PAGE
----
When mountain bikes first hit the scene it was a pretty standard bike with 26" wheels, aggressive tread tires and not many options. Today mountain biking is the fastest growing segment in the world of bikes. We have cross country, enduro, over mountain, downhill, hard tail and full suspension bikes to choose from, not to mention 26", 27.5" and 29" wheel sizes. So the question is what is the best bike to own?

  Unfortunately it is not a simple or easy answer. The main factor is what type of riding will be done on the bike.  First question to answer is hard tail or full suspension. Most trails in Tucson are perfectly navigable on a hard tail bike but if the goal is to do more aggressive trails like some on Mount Lemmon or even the rocky terrain of  something like Sweetwater, then a full suspension is better. The major disadvantage to a full suspension is the loss of power when standing on a climb. The higher end bikes will have a lock out for the rear shock to limit that travel or bounce that robs the power and making sure the air pressure is set properly will also help eliminate that bounce. The advantage of course is the comfort going over obstacles and hitting some drops and dips. 

     The riding position difference when looking at a cross country versus an enduro style bike plays a big part in the decision. A cross country bike will have a much more aggressive angle putting the rider forward, more like a road bike and the enduro bike with a more relaxed head angle will set the rider back, making it more comfortable when pointing the bike down steeper slopes and obstacles.

     Some say the most difficult question is the tire size. 26" tires were the standard and many people liked them for the nimble handling and fast acceleration. 29" wheels hit the market a number of years ago and quickly became the favorite tire size because of the speed they roll at and the clearance and ability to go over just about anything on the road that gets in the way. The draw back to a 29" bike is the handling gets slower and on smaller frames the bike geometry gets a little short making the bike a tight fit. A small frame 29" bike looks more like a big wheel than a race machine. Along came 27.5" wheels. This is a wheel size that handles like a smaller 26" size, but rolls over things like a 29" wheel. Being smaller it does accelerate very fast and it is small enough to fit on all frame sizes without making the geometry strange. Most major bike companies have recognized the efficiency of this size and are making most bikes in a 27.5". Many have also continued to make 29" bikes, but only in the larger frame sizes and then drop to 27.5" on the small or extra small sizes.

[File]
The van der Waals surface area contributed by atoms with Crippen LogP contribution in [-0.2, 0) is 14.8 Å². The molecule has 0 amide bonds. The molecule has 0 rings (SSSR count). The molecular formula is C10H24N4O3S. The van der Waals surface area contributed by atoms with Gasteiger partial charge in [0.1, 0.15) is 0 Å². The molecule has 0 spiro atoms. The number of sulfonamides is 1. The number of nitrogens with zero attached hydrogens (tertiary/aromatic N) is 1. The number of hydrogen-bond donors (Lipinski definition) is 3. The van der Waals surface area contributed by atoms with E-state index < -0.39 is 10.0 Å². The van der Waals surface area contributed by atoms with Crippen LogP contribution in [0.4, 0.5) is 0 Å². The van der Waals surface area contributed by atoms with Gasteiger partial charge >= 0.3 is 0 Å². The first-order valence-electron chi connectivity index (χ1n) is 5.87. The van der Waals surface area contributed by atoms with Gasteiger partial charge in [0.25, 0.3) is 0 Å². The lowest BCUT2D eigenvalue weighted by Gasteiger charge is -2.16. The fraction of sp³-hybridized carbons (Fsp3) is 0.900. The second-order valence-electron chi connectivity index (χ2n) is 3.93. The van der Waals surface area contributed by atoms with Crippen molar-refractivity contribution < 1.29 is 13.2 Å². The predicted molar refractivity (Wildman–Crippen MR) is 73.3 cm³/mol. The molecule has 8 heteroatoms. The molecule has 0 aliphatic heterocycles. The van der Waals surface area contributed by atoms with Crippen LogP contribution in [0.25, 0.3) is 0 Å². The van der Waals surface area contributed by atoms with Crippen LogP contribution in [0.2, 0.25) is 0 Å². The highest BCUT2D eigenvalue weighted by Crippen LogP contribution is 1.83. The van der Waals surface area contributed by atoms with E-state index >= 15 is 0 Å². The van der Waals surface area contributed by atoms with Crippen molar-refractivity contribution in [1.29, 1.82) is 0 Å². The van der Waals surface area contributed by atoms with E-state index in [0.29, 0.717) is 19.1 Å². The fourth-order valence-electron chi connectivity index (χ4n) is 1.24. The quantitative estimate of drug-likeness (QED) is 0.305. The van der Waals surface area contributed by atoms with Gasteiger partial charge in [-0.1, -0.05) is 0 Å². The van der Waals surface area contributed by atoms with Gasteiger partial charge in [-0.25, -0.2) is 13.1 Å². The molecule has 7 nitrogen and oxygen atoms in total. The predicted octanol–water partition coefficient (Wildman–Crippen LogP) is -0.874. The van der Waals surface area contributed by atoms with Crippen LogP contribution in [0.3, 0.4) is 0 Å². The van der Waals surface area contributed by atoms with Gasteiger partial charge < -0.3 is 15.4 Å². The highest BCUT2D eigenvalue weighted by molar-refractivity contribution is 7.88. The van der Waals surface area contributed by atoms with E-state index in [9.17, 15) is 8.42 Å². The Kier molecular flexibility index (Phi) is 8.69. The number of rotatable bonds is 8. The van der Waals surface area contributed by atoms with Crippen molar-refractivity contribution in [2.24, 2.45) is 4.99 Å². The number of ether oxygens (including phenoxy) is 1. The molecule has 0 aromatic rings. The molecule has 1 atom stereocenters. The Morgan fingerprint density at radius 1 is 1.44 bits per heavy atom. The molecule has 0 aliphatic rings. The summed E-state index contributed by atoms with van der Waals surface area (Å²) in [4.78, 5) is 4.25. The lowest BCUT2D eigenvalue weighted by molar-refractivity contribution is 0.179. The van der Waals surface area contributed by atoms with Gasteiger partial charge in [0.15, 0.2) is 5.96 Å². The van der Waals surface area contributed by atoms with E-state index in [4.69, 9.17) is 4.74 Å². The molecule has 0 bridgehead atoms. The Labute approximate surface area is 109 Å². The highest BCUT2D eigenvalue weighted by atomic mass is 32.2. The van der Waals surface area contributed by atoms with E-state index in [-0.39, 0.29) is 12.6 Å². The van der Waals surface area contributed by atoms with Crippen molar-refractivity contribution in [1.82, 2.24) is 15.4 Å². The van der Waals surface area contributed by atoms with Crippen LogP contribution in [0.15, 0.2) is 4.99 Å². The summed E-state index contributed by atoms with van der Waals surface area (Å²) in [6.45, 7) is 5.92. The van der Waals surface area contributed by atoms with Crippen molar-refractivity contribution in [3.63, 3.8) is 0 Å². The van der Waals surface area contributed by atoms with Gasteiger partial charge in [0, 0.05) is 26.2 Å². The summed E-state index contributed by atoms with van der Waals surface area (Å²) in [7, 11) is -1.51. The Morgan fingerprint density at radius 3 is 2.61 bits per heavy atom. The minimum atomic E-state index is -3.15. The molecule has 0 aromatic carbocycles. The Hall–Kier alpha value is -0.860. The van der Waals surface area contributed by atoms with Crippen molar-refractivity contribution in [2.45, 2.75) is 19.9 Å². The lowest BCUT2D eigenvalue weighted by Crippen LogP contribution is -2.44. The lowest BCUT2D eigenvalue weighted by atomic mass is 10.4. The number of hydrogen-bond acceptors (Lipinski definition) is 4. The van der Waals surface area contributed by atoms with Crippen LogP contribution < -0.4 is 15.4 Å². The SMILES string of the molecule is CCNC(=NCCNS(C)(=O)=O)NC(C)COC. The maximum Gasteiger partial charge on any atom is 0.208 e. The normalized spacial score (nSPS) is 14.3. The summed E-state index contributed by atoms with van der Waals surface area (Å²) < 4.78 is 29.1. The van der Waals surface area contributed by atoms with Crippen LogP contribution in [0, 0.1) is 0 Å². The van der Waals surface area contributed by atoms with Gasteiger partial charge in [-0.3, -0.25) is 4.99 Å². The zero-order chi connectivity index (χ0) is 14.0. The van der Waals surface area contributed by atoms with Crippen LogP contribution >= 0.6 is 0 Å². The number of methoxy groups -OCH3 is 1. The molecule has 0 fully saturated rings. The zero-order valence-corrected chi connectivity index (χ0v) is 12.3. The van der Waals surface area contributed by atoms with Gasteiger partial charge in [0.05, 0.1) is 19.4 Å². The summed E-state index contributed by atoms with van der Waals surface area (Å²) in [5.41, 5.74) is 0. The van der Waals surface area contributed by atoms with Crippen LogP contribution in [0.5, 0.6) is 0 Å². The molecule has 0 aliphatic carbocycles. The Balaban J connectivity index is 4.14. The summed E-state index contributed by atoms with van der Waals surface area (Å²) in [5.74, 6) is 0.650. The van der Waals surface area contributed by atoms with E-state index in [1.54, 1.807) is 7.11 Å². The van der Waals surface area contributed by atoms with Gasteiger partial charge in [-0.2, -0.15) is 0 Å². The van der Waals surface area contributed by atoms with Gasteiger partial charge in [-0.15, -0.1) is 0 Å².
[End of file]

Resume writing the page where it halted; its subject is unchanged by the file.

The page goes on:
Here in Tucson a full suspension 27.5" bike with 120mm of front travel is just about the perfect bike. Both bands that are available at Bicycle Ranch Tucson make bikes in this range. The Giant Anthem sx and the Cannondale Trigger 27.5" are examples that have great adjustable travel and great handling. 

    The only way to truly answer what bike is right, is to stop into a local bike shop and start talking about the goals and limitations of riding, test ride and compare and then fall in love with the right bike. 

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